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BBC Apologizes For Faking Children’s Game Show

From the ever so superior BBC:

Blue Peter sorry over fake winner

14 March 2007

The BBC has apologised for faking the results of a competition on children’s programme Blue Peter last November.

A technical problem meant that viewers calling in for a competition were not getting through to the studio.

A member of staff asked a child who was visiting the show to pose as a caller and answer a question live on air.

BBC Children’s controller Richard Deverell called the incident a “serious error of judgement”. The BBC did not make money from calls to the programme.

Viewers who did ring in were charged 10p per call, with 3.25p going to children’s charity Unicef.

However, the child who posed as the winning caller took home a prize chosen from a selection of children’s toys.

Premium phoneline regulator Icstis has confirmed it is mounting an investigation into the programme.

The incident was discovered when another visitor to the programme set, Mona Zahoor, wrote to the BBC’s Have Your Say messageboard describing the events.

“We were all quite horrified when it happened,” she told the BBC News website.

An internal investigation confirmed the error and a separate independent review will be carried out into the circumstances surrounding the competition.

“This edition of the programme fell short of the high standards Blue Peter viewers quite rightly expect,” said Blue Peter editor Richard Marson.

“We are very sorry for the way this competition was conducted.”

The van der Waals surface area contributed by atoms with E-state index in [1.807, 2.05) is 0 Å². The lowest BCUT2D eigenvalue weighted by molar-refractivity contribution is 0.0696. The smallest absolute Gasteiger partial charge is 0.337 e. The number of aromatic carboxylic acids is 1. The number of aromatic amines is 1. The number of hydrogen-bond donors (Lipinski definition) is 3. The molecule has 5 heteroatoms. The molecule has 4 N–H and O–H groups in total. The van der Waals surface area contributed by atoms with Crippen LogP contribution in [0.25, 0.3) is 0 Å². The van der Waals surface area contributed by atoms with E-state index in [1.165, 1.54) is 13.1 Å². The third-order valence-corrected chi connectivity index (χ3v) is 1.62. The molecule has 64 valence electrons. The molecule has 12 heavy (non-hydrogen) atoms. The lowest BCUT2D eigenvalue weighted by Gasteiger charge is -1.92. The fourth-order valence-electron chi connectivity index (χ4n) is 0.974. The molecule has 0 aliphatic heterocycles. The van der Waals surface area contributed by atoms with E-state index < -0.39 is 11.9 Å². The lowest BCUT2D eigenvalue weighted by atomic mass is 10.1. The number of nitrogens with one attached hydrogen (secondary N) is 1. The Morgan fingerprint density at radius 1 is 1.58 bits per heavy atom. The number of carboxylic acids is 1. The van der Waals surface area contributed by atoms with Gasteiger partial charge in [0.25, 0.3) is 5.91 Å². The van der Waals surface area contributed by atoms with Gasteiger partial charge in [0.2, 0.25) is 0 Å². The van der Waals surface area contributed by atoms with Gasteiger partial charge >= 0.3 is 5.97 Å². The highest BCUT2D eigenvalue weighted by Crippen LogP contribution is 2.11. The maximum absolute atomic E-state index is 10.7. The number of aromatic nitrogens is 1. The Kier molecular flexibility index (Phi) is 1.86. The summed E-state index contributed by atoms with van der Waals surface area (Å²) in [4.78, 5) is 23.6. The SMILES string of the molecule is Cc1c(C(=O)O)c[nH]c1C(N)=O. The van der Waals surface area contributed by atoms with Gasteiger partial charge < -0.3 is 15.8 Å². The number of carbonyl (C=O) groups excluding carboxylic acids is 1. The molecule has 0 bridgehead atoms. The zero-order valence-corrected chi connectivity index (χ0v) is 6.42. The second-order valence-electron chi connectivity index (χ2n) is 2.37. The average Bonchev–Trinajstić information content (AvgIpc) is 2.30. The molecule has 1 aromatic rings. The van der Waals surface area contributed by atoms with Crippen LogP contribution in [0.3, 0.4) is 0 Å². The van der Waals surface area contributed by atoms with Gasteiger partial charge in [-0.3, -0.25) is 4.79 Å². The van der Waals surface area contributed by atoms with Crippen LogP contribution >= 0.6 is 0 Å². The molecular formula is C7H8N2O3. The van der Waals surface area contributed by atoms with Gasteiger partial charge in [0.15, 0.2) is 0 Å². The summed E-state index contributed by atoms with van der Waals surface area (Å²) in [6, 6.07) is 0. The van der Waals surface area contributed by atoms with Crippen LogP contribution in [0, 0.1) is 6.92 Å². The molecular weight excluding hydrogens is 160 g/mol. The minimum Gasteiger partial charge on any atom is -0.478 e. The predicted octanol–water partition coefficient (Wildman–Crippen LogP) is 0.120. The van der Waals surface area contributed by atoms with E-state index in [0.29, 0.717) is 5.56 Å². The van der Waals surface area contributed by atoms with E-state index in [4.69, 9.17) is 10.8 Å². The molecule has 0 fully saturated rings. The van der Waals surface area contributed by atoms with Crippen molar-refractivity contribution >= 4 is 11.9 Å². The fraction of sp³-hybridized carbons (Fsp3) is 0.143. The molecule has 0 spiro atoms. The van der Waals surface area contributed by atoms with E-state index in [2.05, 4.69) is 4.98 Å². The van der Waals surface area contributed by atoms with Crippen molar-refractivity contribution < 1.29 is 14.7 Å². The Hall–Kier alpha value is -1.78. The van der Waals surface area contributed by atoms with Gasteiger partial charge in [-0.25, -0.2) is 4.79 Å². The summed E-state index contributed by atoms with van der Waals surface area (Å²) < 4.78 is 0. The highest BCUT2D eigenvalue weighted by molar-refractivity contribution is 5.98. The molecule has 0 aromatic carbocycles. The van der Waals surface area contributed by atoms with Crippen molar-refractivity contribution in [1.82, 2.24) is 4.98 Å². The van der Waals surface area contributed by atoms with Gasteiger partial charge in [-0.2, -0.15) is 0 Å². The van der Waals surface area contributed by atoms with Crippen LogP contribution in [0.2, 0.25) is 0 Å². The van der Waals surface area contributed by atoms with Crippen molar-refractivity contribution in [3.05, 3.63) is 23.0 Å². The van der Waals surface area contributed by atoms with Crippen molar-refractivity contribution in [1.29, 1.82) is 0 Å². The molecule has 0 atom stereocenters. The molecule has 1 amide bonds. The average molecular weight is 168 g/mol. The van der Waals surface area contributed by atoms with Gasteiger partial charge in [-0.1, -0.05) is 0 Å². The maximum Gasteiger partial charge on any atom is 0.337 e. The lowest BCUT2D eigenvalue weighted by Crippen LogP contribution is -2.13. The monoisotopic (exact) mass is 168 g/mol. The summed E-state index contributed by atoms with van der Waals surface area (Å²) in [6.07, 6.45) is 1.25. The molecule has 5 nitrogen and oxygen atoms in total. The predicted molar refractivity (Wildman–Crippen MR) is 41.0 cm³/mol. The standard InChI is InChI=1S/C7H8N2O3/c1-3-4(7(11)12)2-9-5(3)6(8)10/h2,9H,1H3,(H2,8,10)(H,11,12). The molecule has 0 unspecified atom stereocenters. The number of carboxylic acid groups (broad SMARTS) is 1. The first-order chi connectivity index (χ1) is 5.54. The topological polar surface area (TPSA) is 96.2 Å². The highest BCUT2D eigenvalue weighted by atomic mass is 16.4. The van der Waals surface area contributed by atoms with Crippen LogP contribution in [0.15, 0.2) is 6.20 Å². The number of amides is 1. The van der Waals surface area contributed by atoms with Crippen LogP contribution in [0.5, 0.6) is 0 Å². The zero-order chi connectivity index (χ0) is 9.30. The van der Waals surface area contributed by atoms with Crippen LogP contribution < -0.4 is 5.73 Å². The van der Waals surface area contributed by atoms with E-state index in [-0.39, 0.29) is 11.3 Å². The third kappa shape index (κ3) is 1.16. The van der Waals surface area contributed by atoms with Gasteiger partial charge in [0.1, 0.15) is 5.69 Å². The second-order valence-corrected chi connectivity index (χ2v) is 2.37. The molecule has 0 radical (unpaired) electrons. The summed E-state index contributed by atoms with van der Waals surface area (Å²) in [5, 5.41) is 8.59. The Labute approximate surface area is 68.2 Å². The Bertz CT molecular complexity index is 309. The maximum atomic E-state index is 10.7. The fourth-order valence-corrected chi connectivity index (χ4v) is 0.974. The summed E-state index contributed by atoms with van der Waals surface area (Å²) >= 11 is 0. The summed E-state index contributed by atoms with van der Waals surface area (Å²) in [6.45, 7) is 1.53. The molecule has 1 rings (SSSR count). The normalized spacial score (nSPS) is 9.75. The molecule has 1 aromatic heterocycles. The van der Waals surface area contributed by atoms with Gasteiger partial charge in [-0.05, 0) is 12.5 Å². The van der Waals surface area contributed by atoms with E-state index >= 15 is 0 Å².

Blue Peter will broadcast an apology to viewers on Wednesday’s edition of the show.

The competition will also be re-run, with a winner chosen from the callers who contacted the programme on 27 November, 2006.

“I would like to apologise unequivocally to viewers, to all the children who took part in the competition,” said Mr Deverell.

We have already apologised directly to the child involved and her family for this incident.

Mr Deverell called the faking of the competition an “exceptional incident”, and said the person responsible had acted “in a panic”.

But speaking to Radio Five Live he refused to rule out the possibility that staff would be sacked over the incident.

A freephone number – 08000 565 363 – is available for viewers who took part in the competition and would like more information.

Viewers can also find information on the CBBC website following today’s Blue Peter broadcast.

But Ms Zahoor, whose information led to the discovery, says she thinks the BBC’s reaction is “silly”.

“I didn’t realise that it would be blown out of all proportion,” she said, adding that she had refused to lodge a formal complaint about the show.

But you see the BBC only faked a game show and lied to their audience — for the children. And, more importantly, the United Nations. So “the error” is forgiven.

And the BBC have apologized. (Once they were caught.) But I didn’t see any mention of anyone being fired, or in anyway punished. They just didn’t “rule that out.”

We have already apologised directly to the child involved and her family for this incident.

They apoligized to the kid who faked the phone call and got the prizes? Why?

Anyway, while they are at it, the BBC ought to apologize for the name of the show.

It’s just wrong.

This article was posted by Steve on Wednesday, March 14th, 2007. Comments are currently closed.

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